Update: Business & Economic Recovery

Publication Date: 29/07/2021

Banks are ready and able to assist with the payment of social security grants and salaries at the end of the month, despite the extensive damage to the infrastructure of banks in KwaZulu-Natal and parts of Gauteng in the recent unrest.

There were over 1 400 automatic teller machines (ATMs) and 269 bank branches that were vandalised or destroyed in the unrest. Of the ATMs, 565 were in Gauteng and 650 in KZN. Of the branches, 126 were in Gauteng and 140 were in KZN. Despite the disruption of cashpoints, there is currently no shortage of cash in the affected areas.

The South African Social Security Agency (SASSA) distributes 2 012 894 old-age pensions, child support and disability grants in Gauteng and 2 669 885 in KZN. Across the country, 12,5 million social grants are paid using banking infrastructure, every month.

Banks, retailers and the South African Post Office (SAPO) are working with the SASSA to ensure that there are cash and grant pay points within a reasonable distance of SASSA beneficiaries in the areas where banking, SAPO and retail infrastructure has been destroyed. This does not mean that all grant beneficiaries will be able to make use of their usual cash withdrawal points, which may have been vandalised and not yet repaired. To assist social grant recipients who live in areas where ATMs, and branches have been destroyed, customers will be able to use any ATM, including those not operated by their own bank, without incurring additional charges, from 01 August 2021 to 30 September 2021.

Banks, together with other stakeholders, are presently working with SASSA to assist with the re-introduction of the Covid-19 Social Relief of Distress Grant. The banking infrastructure of the country serves all South Africans. It has proven its resilience but must be protected from further attacks. The looting and destruction of banks in KZN and Gauteng are criminal acts that undermine the welfare of all South Africans and the perpetrators must be brought to justice.

Banks are still in the process of assessing the damage to their infrastructure and developing recovery plans. An indicative average replacement cost of an ATM in South Africa is R385 000, with additional installation costs. These costs can vary greatly for any individual ATM and not every vandalised ATM will need to be replaced. The replacement or refurbishment costs of a bank branch are likely to be significantly higher.

Full recovery on bank infrastructure may take some time. Banks are encouraging their customers to use digital banking platforms, which remain resilient and continued to facilitate transactions throughout the unrest.

Each bank will look at what financial relief they can offer to individual businesses and customers. These measures may include bespoke arrangements and targeted payment relief. Customers who were in good standing before the unrest should contact their banks as soon as possible to see how they may best be assisted.

Banks are exploring several relief measures for small, medium and micro-enterprises. One of the measures under consideration is the provision of bridging finance while insurance claims are processed by the South African Special Risk Insurance Association (SASRIA), which is responsible for insuring against social and political unrest. Banks will take into account the documentary evidence produced by claimants when considering the provision of bridging finance facilities. Government’s continued unequivocal support for SASRIA is vital to the success of these measures.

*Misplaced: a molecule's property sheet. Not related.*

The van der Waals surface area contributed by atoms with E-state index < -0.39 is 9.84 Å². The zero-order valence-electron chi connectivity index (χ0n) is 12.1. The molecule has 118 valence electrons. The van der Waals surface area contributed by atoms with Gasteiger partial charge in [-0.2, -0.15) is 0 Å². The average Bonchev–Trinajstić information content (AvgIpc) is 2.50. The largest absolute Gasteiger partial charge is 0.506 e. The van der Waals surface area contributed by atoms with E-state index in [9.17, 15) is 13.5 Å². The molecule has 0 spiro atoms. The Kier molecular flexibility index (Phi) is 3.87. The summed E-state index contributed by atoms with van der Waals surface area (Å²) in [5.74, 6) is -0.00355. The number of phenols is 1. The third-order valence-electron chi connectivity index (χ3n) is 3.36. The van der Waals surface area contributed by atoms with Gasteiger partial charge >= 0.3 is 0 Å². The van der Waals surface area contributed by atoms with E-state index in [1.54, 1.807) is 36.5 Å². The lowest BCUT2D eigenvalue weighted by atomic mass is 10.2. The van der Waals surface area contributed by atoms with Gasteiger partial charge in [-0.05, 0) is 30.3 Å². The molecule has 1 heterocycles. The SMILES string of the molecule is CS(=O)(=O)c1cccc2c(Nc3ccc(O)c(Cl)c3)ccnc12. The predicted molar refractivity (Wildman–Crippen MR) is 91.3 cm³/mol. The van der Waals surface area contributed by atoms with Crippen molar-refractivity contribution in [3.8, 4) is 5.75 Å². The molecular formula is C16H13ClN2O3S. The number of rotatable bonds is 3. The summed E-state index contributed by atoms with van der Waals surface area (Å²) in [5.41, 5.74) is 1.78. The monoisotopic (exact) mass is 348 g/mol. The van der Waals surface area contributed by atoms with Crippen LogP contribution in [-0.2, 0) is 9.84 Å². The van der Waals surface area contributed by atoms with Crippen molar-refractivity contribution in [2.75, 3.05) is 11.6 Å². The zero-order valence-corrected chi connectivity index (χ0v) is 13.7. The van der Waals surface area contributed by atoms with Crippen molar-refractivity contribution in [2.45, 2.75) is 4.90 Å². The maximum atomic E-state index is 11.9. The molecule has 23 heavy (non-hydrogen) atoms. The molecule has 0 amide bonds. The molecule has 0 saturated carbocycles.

It is clear that uninsured businesses hit by the unrest will need government support. The destruction caused by the unrest necessitates an injection of equity to rebuild businesses, often from scratch, as they can no longer generate revenue to repay loans. These businesses need alternative relief measures, ranging from targeted grants to temporary measures such as the suspension of rates and taxes to help reduce business expenses and encourage their rapid re-establishment, to protect jobs.

One of the key lessons from the Covid-19 Loan Guarantee Scheme, set-up to help small businesses through the pandemic, is that entrepreneurs are unwilling to take on additional debt in times of business and economic uncertainty. The Covid-19 Loan Guarantee Scheme came to an end on 11 July 2021. The total number of loans approved over the life of the scheme was 15 012, with a value of R18,43 billion. The average value of a loan 1,23 million and 82% of loans went to businesses with a turnover of R20 million or less.

At the request of the National Department of Health (NDoH) BASA is facilitating the establishment of worker- based vaccination sites for employees in banks and broader financial services sector. A financial sector worker-based vaccination site opened in Gauteng, Sandton, on Monday 26 July 2021, and has already successfully administered its first vaccines. At present the site is vaccinating about 640 people a day, but this should increase to close to 1 100 daily in the coming weeks. BASA is presently working with the department to identify vaccination sites for financial services employees in other parts of the country.